Big Hug,
      Bill Powers

  2. RE: Guaranteed minimum payment to everyone in the U.S. (@43:00 in podcast) – That sounds great. But we really need to look at what the motivation behind such an offer from the government would be. My motto is “Question everything.” The same goes for the urban-living movement. Sounds great. But be sure to research Agenda 21.

    I’m all for slow-living. I pretend I live in a small town, even though I live in a huge inner-ring suburb.

  3. Brooke,

    Let me begin by saying two things….

    1. I love these Podcasts and almost always always get some good ideas or tidbits. (including this one)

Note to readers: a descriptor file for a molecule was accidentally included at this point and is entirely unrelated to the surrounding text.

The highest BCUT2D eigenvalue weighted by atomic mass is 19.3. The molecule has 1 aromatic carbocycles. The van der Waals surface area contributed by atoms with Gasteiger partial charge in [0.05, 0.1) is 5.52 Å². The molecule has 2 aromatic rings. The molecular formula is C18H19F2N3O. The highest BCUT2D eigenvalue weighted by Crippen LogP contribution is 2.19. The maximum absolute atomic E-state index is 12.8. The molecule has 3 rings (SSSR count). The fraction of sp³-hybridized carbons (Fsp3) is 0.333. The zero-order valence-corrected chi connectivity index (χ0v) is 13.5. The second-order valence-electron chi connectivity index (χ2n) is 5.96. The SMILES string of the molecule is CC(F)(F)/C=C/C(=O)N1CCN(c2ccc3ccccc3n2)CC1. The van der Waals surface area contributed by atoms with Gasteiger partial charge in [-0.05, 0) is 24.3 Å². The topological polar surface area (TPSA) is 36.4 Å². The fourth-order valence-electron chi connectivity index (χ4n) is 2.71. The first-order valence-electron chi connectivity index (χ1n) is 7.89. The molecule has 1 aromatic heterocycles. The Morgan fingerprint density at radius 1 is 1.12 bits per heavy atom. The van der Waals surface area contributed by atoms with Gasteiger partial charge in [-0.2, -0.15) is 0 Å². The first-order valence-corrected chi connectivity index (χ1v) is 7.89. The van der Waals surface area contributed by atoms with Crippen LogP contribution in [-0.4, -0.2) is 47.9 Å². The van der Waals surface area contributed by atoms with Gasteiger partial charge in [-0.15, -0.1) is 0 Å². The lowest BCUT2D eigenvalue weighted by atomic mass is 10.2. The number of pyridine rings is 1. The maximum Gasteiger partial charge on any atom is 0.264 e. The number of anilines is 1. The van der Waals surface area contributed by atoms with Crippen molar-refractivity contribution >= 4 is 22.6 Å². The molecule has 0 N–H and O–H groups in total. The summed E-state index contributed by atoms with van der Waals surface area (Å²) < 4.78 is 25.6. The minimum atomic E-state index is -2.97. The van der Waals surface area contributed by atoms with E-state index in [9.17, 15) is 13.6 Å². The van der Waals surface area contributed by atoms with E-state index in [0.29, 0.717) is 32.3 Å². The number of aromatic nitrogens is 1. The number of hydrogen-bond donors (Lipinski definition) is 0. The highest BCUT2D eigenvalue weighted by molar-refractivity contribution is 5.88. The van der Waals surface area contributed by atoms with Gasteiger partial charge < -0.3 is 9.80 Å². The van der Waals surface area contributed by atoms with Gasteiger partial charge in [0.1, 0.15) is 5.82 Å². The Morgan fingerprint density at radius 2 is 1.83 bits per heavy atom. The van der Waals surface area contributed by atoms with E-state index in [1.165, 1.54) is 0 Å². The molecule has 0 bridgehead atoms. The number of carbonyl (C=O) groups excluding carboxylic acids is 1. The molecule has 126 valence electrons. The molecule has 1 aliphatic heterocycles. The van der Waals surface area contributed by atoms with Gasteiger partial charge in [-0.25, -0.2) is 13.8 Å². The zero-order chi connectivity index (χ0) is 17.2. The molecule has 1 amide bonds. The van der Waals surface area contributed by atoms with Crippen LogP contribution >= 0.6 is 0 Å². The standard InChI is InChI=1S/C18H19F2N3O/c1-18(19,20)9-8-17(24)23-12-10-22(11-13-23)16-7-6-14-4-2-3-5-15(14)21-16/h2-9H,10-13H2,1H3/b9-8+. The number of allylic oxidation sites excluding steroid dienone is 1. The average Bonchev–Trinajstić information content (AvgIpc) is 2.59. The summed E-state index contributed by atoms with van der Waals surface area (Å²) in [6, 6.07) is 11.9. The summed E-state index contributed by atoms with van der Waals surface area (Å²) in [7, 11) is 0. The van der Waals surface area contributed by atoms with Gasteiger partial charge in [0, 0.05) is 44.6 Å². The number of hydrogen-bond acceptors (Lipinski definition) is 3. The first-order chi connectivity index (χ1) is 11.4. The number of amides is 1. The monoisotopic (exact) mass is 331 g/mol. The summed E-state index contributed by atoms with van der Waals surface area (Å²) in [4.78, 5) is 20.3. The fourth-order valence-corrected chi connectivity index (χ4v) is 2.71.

2. I’m relatively new to the Slow Movement.

    I do recognize that the Slow, Simple Movement is a big umbrella/tent and encompasses a wide range of people, philosophies, and lifestyles. That said, I do feel compelled to point out that Mr. Powers seems to be advocating socialism or collectivism. While that might sound like a good theory, history bears out again and again that socialism is a flawed concept. Maybe it somewhat works in a remote village in the rain forest, but it certainly has failed on a wide spread basis.